Fungible Tokens

This section explains fungible tokens in CIS-2 and compares them to Layer-1 blockchain coins, cryptocurrencies, and traditional money.

What are Fungible Tokens?

Fungible Tokens are tokens that can be exchanged interchangeably without affecting the owner's account. This term is not only for cryptocurrencies or tokens but also accurate for fiat money as well. To better understand what fungible tokens are, look at the following example.

For instance, suppose you have a â‚Ŧ100 banknote. You could trade it for two â‚Ŧ50 notes without affecting your account balance. That's because the total value would remain the same, meaning that they're fungible: each unit is identical and interchangeable with others of the same type.

The same applies to fungible tokens in CIS-2. Each token is like a digital euro within the system, holding a specific value. You can trade, transfer, or divide them like cash, and each token remains identical to others of the same type.

Examples of Fungible Tokens

Fungible tokens aren't limited to representing currency. They can also represent shares of digital assets like:

  • Virtual items in games.

  • Ownership rights in digital art.

  • Access to specific services within the CIS-2 ecosystem.

Note: Understanding the fungibility (or interchangeability) of Layer-1 blockchain coins provides valuable insights into the nature and utility of fungible tokens within the CIS-2 ecosystem.

Overview of Layer-1 Blockchain Coins

Similarly to fungible tokens, such as fiat money, Layer-1 blockchain coins like BTC (Bitcoin), ETH (Ethereum), or CCD (Concordium) exist as examples of fungible cryptocurrencies. These coins operate on Layer-1 blockchains and share characteristics with fungible tokens.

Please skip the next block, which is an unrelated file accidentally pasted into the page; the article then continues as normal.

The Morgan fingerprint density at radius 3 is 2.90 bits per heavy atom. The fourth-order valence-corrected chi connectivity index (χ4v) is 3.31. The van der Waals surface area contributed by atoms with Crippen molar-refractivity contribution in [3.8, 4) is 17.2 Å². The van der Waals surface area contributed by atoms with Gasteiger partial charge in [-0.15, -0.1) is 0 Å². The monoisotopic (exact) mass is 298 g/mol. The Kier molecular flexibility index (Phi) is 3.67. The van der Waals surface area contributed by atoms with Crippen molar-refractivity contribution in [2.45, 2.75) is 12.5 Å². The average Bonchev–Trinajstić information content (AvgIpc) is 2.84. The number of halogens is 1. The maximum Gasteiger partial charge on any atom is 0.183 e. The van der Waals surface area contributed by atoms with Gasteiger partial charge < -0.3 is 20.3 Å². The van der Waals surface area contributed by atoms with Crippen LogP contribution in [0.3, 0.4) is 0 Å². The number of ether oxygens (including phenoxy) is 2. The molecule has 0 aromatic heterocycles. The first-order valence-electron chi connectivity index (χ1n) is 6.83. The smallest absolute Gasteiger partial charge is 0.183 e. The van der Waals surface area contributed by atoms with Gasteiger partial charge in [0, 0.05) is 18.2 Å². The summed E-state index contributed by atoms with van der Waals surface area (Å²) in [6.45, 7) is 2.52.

Owners can divide them into smaller parts, transfer them, trade them, and exchange them, all without affecting their fundamental properties.

For instance, 1 CCD will always equal 1 CCD, as each fungible token within the CIS-2 ecosystem maintains its value and function.

Layer-1 blockchain coins play a crucial role in facilitating monetary transactions, covering transaction costs such as fees, and rewarding participants in the network.

Next, let's discuss the similarities between tokens and Layer-1 blockchain coins, particularly in terms of their fungibility and interchangeability.

Comparing fungible tokens and Layer-1 blockchain coins

A token is a digital certificate for ownership or access to assets like shares, game items, or physical goods on existing blockchains. Tokens can be fungible, like money, or unique with varying values.

They maintain consistency within their system. Coins, conversely, are specific to their native blockchain used for transactions within that network.

Although this token represents ownership and can be traded like money, it isn't native to the Concordium blockchain. It operates as a distinct entity on the Concordium platform, utilizing its technology.

Note: This distinction is important for understanding how it differs from Concordium's native coin and how it functions within the CIS-2 token framework.

Next, you'll learn about non-fungible tokens (NFTs).

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